Speed Reading: 5 Pieces to Inform Your Busiest Seasons



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by Tamara Paton in Professional development
speed reading

Late April is always a sprint for me. One of my boards hosts its AGM, and another starts a board meeting on the other side of the country less than 24 hours later. Throw in a late night flight to make it home for my daughter’s birthday and I’m kind of a zombie.

The situation was so dire this year that I frosted the birthday cake with a blend of cocoa, avocado, and maple syrup. It tasted pretty good, but illustrates the state of chaos ruling my home life.

Fortunately, all this time on airplanes and in quiet hotel rooms offers ample opportunity to read. (And you should see the pristine state of my email inbox, but that’s another blog post.) I lack the stamina required to tackle big works, but short pieces of insight are like oxygen.

I thought I’d share a handful of my favourites to fuel your board work too.

Digital Disruption in Journalism

Strategy guru Clayton Christensen once partnered with a young journalist to study the disruption facing news organizations. Five years later, David Skok looks back on his work with Christensen, with particular focus on the pitfalls of valuing platforms over readers and stories. The analysis will inform any director’s view across a variety of industries. What I wouldn’t give to think and write as skillfully as Skok does here, here and here.

Good Grief

I’ve been looking forward to Sheryl Sandberg’s upcoming book, Option B, since I heard her 2016 UC Berkley commencement address. Although I’ve been spared significant personal loss, her insight into personalization, pervasiveness, and permanence resonated with me. Collaborating with Wharton professor Adam Grant, Sandberg observes that loss prompts us to believe incorrectly that we are at fault, that everything is terrible, and that our sorrow will last forever.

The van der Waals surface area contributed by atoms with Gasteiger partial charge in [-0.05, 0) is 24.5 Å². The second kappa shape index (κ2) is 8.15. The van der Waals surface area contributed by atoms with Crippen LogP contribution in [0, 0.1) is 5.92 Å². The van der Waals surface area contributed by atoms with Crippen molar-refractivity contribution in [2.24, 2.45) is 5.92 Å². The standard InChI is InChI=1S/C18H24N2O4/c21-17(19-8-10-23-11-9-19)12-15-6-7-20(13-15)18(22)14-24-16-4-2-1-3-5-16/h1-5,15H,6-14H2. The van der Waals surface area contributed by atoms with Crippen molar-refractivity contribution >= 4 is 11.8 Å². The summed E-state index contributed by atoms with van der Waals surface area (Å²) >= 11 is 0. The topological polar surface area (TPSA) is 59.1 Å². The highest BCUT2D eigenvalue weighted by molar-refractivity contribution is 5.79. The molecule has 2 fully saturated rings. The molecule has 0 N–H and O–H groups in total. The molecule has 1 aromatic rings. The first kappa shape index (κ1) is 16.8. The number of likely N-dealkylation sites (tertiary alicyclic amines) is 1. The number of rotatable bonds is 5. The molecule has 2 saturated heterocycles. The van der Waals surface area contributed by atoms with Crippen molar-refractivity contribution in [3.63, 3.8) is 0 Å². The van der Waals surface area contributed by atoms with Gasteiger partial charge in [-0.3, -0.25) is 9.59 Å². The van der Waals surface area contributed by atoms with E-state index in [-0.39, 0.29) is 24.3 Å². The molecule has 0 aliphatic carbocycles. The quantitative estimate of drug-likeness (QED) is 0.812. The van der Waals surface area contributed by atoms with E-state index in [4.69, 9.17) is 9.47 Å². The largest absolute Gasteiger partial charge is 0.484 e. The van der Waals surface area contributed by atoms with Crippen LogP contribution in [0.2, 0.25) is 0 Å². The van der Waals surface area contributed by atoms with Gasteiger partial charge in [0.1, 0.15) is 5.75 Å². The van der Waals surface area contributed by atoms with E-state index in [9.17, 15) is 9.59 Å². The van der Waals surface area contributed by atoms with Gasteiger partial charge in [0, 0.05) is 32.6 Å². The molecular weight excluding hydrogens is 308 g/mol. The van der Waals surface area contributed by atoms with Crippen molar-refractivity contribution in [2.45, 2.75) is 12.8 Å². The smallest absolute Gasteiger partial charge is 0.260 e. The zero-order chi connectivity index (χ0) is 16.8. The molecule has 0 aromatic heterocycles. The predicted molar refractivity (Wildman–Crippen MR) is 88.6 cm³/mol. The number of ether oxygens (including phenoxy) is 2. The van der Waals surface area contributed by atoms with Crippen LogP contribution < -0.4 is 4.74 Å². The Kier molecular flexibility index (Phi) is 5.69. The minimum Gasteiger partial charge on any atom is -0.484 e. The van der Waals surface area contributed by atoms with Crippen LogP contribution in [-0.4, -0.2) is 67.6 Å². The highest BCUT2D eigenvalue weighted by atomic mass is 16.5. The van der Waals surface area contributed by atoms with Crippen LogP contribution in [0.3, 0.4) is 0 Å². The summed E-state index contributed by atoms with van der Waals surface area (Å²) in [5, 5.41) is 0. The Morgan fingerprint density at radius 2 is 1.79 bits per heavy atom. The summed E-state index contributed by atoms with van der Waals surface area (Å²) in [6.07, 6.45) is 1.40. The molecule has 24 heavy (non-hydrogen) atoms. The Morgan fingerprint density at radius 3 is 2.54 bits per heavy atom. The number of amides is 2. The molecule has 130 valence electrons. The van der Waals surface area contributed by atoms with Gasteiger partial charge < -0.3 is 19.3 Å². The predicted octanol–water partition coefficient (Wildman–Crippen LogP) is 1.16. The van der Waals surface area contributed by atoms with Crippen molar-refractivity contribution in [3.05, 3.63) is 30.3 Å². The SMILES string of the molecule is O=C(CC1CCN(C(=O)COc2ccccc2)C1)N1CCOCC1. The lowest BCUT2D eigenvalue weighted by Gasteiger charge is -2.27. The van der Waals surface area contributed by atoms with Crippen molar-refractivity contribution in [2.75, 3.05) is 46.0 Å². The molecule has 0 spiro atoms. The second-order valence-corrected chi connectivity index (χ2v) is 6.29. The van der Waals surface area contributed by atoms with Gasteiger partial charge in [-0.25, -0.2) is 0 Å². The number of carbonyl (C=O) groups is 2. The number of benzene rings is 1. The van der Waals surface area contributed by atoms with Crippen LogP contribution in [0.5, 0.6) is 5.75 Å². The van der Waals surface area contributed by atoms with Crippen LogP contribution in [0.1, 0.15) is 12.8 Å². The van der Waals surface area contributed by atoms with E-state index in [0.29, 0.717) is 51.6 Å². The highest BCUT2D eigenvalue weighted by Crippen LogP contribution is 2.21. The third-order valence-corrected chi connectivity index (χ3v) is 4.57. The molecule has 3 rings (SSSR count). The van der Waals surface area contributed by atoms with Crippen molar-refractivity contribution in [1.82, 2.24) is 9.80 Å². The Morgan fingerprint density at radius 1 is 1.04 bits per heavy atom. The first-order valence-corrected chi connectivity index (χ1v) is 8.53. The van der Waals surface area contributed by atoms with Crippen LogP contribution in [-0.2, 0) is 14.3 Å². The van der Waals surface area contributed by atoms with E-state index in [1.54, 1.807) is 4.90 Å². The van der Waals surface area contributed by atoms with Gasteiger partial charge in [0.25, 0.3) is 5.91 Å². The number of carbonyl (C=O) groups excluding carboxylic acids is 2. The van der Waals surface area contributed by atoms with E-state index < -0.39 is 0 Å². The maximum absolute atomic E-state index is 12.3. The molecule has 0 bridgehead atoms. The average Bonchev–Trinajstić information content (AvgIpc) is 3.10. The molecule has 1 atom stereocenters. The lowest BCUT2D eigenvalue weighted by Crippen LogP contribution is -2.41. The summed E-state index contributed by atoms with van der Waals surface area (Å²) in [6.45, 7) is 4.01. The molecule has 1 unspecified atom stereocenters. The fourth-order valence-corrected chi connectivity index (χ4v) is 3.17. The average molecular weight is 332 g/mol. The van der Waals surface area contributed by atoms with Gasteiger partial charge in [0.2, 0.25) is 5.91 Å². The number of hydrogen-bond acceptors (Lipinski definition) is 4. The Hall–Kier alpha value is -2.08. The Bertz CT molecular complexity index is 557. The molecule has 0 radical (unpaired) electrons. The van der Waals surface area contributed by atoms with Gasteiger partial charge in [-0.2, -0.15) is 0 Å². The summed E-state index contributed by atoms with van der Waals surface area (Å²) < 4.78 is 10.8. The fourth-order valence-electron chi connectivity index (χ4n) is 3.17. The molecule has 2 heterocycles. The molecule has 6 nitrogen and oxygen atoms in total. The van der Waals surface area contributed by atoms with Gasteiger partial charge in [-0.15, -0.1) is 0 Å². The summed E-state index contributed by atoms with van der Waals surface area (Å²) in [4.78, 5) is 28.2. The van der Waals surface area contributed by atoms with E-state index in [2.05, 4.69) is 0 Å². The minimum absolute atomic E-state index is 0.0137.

On the eve of Option B’s publication, this Time article dives into the book’s backstory. I found it particularly helpful as I got over a recent career setback and started charting a new path forward.

Get Your Head in the Game

Twenty weeks of tough training will come to fruition when I toe the line of the Mississauga Half Marathon this coming weekend. As hard as I’ve pushed through my workouts, I’ve spent even more time developing my mental fitness. I’m grateful to sports psychologist Dr. Justin Ross for sharing his steps to developing an optimal performance mindset.

What Makes a Great CEO Great?

The Washington Post recently summarized conclusions generated by the CEO Genome Project, a 10-year collaboration among University of Chicago, Copenhagen Business School and leadership advisory firm ghSmart. The study revealed that the most successful CEOs are more likely to be introverts, tend not to have an Ivy League degree, and often have a career-defining failure in their past.

To offset these potential limitations, successful CEOs embrace four key behaviours: reaching out to stakeholders; being highly adaptable to change; being reliable and predictable versus exceptional; and making fast, potentially imperfect decisions with conviction.

Questions & Answers

Some readers may recall my love of questions in the boardroom (see here and here). Although we often reward those with smart answers, a recent HBR blog post highlights the value of asking questions that prompt “curiosity, creativity, and deeper thinking.” The authors also suggest five essential questions that leaders can ask in a wide variety of circumstances for better results. (Spoiler alert: “How can I help?” is my fave.)


I’ll return next week with a post focused on a single boardroom topic. In the meantime, what are you reading? What articles and posts could fuel other readers’ board work?

Thank you for reading! If you found this post useful, please share it with others in your network. Doing so helps my work reach others and would mean so much to me.




Speed Reading: 5 Pieces to Inform Your Busiest Seasons

by Tamara time to read: 3 min